TopQuadrant presented another of our Semantic Web trainings last week. As usual, the discussion with the students taught me more than I felt I was teaching them.
Many of the students in this week's class were well-versed in MDA and MOF, so the were no strangers to modeling. At one point, one of them showed me a diagram of a small model he had drawn; he had two relationships in it, one called "hasAccommodation" (taken from the travel agency example domain we were using), and the other was "hasPart". He had an intuition that these properties were somehow different, and didn't we need to consider different "kinds" of relations.
This discussion reminded me of what I like about modeling in OWL, as opposed to other modeling languages I have used in the past. In OWL, the semantics of the model is given formally by a set of axioms for an inference engine to follow. The meaning of any construct is given by the model-theoretic semantics of the language. This allowed me to answer his question with a precise retort. "Figure out what it is that is different about this 'kind' of property," I said, "then we will try to model that in OWL. If we succeed, then we have expressed your 'kinds' in OWL. If we fail, then we have a concrete spec for how we might want to extend the language. But usually, OWL is strong enough to cover the sorts of things you want from your new kind of property."
In many modeling languages, the way one constructs the modeling framework is to have discussions like this, in which one argues for different "kinds" of properties, or different "sorts" of concepts, etc. But in the absense of a formal semantics for the modeling language, the framework is extended only by discussion and rhetoric; if you argue well enough for a new kind of modeling construct, then it makes it into the modeling system. I have seen whole dissertations written in this style. I liken this to (my goyim understanding of) the Talmud. There is some scripture, but real understanding of it doesn't come just from studying it, but from layers and layers of commentary. The commentary continues over generations, until it is as important or even more so than the original. This is the sort of process that has led to the STEP standard having hundreds of pages in several language commenting, extending and describing the standard.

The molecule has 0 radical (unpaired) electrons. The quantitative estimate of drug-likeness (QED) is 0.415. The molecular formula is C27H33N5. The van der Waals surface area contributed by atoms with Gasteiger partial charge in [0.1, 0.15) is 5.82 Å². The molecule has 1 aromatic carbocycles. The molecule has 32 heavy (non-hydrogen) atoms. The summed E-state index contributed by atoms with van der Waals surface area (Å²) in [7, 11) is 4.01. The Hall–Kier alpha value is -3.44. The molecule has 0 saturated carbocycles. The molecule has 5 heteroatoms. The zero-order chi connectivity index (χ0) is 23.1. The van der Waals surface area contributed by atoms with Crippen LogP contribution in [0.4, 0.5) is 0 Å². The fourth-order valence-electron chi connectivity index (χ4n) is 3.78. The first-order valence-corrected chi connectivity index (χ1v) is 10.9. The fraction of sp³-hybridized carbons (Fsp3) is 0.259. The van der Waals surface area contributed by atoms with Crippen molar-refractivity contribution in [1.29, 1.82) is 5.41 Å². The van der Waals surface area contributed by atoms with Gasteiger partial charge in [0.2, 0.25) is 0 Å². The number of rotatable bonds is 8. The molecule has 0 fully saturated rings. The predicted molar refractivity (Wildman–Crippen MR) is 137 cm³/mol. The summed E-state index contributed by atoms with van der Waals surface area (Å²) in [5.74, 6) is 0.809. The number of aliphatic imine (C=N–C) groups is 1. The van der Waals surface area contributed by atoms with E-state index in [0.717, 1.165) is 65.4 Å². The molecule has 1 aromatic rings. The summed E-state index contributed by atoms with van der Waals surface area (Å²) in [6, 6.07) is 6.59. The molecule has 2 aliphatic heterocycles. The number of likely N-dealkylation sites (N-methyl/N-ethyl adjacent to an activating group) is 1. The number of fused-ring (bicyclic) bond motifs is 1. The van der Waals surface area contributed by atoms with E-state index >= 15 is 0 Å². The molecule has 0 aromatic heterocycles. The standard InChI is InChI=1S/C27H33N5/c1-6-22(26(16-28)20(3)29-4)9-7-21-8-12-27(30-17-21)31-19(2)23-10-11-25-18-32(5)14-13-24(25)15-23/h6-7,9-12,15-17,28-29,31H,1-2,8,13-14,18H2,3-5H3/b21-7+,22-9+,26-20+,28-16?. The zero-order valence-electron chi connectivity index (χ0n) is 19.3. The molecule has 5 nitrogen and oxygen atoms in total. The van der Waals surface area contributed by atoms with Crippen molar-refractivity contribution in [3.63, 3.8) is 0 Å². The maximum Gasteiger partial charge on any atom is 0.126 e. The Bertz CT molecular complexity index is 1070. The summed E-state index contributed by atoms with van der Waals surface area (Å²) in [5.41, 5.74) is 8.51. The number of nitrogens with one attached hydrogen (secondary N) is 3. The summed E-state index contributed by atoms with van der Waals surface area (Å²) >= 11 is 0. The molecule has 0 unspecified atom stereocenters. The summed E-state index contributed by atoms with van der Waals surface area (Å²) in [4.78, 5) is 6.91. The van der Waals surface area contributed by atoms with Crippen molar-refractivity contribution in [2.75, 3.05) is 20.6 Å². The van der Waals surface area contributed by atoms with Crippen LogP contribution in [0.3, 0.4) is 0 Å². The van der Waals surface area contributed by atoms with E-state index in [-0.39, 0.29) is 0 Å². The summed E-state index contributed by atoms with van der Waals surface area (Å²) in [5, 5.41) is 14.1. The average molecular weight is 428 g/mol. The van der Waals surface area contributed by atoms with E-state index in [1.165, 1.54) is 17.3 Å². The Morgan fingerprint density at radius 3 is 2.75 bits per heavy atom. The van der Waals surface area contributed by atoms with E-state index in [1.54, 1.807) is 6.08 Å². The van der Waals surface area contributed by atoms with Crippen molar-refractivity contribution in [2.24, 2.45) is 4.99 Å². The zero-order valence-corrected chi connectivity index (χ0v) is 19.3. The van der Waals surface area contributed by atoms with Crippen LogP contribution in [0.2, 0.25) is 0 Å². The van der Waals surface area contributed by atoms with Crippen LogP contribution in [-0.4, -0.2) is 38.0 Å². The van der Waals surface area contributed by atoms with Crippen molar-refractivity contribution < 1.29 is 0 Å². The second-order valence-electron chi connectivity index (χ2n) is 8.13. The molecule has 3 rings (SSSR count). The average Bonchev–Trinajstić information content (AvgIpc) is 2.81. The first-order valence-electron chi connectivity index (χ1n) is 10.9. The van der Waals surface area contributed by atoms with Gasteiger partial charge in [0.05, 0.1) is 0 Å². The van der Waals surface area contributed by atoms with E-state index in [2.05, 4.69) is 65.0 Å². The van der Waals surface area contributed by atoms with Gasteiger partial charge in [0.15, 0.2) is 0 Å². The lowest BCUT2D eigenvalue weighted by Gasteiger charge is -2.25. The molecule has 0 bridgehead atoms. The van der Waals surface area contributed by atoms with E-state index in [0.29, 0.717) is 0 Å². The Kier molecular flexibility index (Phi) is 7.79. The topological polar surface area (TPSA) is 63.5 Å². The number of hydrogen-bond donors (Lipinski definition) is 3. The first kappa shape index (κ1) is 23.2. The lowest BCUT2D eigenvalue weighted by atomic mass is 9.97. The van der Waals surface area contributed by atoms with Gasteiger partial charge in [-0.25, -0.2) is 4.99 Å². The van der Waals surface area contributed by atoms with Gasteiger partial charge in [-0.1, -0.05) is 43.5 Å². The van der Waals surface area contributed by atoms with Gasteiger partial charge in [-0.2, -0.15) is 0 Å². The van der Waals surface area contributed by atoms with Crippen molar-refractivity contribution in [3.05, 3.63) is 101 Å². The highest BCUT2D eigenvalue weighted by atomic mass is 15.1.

This process is great for building cultural identity and exploring the multifaceted aspects of human spiritual nature, but it is unwieldy for managing a modeling standards process. For all its warts, OWL has the virtue of a very simple description of its semantics, and one that is based on generations of mathematical rigor.